I'm often asked by a patient, "Which of the supplements I'm taking is doing what?" or which is the most important supplement for their specific issue. Unfortunately, it's not that straight forward most of the time. Most often it is a combination or synergistic effect of a number of nutrients that untimely interact in a supportive or controlling manner that supports the body's ability to repair and restore itself to a healthy state of equilibrium. So as I was reading the article below I thought that this was a perfect example of how one nutrient interacts with another to accomplish the optimal balance of each. And although I never read about a supplement I did't want to take, it reminded me that the whole is greater then the sum of its parts. - Robert Abbatiello
Almost all healthcare providers know the importance of testing their patients’ vitamin D levels. When vitamin D levels are low, supplementation is recommended or the dosage is often increased. More and more we see how research demonstrates intricate interrelationships with other nutrients. In regards to vitamin D, it is important to maintain optimal levels of this vitamin, as well as all the fat soluble vitamins, but one cannot forget about magnesium.
According to a review published this month in The Journal of the American Osteopathic Association, researchers identified that vitamin D cannot be metabolized without sufficient magnesium levels. Interestingly, magnesium is one of the most common nutrients deficiencies, similar to vitamin D. If an individual is deficient in magnesium, vitamin D will remain stored and inactive.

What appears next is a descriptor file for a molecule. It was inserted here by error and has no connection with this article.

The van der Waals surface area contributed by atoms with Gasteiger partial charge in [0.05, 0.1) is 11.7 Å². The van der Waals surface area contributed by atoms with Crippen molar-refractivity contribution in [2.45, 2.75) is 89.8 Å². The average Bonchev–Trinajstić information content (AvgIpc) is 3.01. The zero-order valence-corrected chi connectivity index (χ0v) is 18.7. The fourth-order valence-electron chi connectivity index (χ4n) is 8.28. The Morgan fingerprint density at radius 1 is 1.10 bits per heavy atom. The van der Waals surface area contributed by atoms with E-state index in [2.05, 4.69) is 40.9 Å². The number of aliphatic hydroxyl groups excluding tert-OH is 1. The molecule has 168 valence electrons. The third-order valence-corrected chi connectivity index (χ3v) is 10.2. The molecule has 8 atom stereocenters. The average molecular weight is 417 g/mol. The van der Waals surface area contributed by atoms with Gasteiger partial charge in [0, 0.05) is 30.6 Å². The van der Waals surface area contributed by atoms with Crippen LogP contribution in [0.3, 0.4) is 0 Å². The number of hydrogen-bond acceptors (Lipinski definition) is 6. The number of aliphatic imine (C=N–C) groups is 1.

It is important to assess the nutrient status of all individuals and address accordingly, as deficiencies in magnesium and vitamin K can contribute to vascular calcification.
According to this new review, individuals with optimum magnesium levels require less vitamin D supplementation to achieve optimal vitamin D levels. It is also important to remember that magnesium makes up 50% of bone and helps to reduce the risk of osteoporosis. Therefore, a deficiency in either of these nutrients is associated with numerous conditions, such as musculoskeletal disorders, cardiovascular diseases, and metabolic syndrome.
The standard American diet contains only about 50% of the magnesium required for normal function. This can be attributed to industrialized agriculture and changes in dietary habits. Magnesium levels are low in individuals who consume processed foods high in refined grains, fat, and sugar.
Optimizing magnesium levels in each patient may help to lower the risk of vitamin D deficiencies. Foods high in magnesium include nuts, beans, eggs, green vegetables, and seeds. Most individuals require supplementation of 300-500 mg daily to achieve sufficient intracellular levels of magnesium. In individuals whose levels do not increase, supplementation with glutathione will often correct this.
This review was a great example of the interplay between nutrients and their impact on health and disease. Along this same line, last week I shared a study from 2016 that demonstrated that B vitamins had no effect on cognitive decline when omega-3 levels are low. However, when omega-3 levels are in an upper normal range, B vitamins slow cognitive decline and brain atrophy.
By Michael Jurgelewicz, DC, DACBN, DCBCN, CNS